Penn State offering 'Gender Fellow' role in agriculture program

Leif Jensen, the principal investigator for the program, suggested that the initiative is concerns "promoting gender equity in agriculture."

Pennsylvania State University is offering an initiative to doctoral students, through which they can examine relations between gender and agriculture.

Penn State announced Wednesday that it will allow selected doctoral students to study the roles of women in agricultural enterprise, as well as how gender in whole affects agricultural production.

Students chosen to be “gender fellows” would study the role of gender in the agricultural sector and its ties to global agricultural production, according to a Penn State news release. Members of the program would specifically study gender equality in subjects such as plant science, rural sociology, and entomology as part of the university’s “International Agriculture and Development dual-title degree program” which provides students with international knowledge.

Gender fellows will examine the role of women and men in global food systems, as part of USAID’s 2018’s “Feed the Future Learning Agenda,” which focuses on eight key areas, including gender and women empowerment, in an effort to alleviate global hunger and poverty.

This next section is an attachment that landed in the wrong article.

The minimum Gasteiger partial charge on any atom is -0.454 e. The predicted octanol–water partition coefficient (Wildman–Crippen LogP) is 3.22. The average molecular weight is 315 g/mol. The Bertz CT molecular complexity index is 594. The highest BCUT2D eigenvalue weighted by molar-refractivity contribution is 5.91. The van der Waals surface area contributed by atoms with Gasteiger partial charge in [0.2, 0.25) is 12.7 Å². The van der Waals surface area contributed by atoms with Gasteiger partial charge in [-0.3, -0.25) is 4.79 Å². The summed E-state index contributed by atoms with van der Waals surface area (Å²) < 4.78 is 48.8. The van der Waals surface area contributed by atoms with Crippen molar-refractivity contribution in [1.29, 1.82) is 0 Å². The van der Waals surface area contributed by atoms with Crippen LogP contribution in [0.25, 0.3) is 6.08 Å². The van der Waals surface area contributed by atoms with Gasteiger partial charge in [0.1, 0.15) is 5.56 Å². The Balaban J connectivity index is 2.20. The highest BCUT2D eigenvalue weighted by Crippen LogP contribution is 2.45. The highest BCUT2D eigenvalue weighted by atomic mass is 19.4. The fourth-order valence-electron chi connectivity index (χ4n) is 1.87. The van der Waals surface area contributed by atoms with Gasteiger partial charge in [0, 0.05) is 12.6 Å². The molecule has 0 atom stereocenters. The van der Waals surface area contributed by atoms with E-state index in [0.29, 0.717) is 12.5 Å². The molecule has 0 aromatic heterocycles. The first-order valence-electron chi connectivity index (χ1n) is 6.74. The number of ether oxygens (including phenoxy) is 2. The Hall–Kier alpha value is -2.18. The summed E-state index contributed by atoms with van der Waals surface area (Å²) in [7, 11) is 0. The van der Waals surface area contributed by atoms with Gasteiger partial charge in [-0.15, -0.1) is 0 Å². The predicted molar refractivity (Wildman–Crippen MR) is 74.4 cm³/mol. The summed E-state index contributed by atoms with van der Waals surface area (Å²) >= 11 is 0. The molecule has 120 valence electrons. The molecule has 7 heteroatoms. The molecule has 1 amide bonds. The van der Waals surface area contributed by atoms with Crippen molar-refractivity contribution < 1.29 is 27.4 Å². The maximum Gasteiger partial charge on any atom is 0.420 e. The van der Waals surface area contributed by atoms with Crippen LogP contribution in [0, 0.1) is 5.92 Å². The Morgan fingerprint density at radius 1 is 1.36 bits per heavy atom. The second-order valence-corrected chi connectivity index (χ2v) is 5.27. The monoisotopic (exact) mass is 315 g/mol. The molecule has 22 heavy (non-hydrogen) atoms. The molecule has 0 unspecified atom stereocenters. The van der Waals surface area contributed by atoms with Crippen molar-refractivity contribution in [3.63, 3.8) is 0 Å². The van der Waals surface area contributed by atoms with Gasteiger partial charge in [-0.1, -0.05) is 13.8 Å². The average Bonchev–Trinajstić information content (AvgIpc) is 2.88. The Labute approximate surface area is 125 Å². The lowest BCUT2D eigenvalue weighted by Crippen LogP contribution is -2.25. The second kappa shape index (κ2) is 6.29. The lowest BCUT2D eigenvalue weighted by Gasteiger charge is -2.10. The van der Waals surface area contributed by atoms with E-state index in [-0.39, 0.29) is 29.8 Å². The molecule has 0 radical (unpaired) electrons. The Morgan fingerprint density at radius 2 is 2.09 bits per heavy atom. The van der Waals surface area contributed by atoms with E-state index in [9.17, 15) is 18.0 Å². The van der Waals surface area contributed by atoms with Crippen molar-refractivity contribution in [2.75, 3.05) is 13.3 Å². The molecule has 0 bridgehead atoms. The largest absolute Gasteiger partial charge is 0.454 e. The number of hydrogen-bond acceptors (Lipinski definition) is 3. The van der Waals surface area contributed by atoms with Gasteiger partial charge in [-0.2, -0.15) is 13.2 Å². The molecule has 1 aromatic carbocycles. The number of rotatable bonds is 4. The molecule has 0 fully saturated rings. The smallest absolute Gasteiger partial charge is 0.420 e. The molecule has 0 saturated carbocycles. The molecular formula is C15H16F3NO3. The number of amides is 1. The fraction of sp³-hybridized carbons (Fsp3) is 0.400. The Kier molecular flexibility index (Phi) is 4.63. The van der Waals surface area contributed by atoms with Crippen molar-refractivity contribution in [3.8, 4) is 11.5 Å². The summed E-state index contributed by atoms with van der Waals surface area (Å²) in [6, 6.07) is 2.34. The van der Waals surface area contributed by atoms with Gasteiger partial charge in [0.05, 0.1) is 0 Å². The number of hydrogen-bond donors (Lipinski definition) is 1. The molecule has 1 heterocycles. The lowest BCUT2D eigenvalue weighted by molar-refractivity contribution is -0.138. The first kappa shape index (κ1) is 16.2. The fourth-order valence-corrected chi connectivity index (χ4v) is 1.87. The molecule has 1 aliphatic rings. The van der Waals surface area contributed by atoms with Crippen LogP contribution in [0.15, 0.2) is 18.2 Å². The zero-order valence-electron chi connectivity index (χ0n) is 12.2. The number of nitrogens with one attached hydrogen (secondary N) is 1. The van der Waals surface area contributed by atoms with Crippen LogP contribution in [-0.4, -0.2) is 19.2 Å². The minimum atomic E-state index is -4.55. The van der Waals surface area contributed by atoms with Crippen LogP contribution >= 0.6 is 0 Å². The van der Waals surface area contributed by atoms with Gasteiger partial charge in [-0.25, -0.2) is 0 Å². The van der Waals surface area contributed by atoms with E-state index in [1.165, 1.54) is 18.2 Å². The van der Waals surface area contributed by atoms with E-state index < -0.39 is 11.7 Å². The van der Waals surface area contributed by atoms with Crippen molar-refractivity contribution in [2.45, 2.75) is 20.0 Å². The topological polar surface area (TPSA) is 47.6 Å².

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”This student cohort will look at unexplored areas to yield insight into how to improve the lives of women around the world by supporting their participation in agricultural enterprise,” Penn State College of Agricultural Sciences Assistant Dean Deanna Behring said in the announcement.

The gender fellow program will be funded through the “Gender Equality Through Agriculture Research and Education (GEARE)” initiative at Penn. 

“We research innovative and sustainable gender integrated development practices,” the initiative says in its mission statement. “We build gender-focused capacity of scholars, practitioners, and producers.”

”This Gender Fellows program is an exciting next step for us.” Leif Jensen, principal investigator for the gender fellow project, said in the news release. “We are so looking forward to bringing together an interdisciplinary group of young scholars who will go on to be tomorrow’s leaders in promoting gender equity in agriculture.”

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Jensen did not respond to requests for additional comment. Campus Reform also reached out to the Penn State College Republicans, but did not receive comment in time for press.

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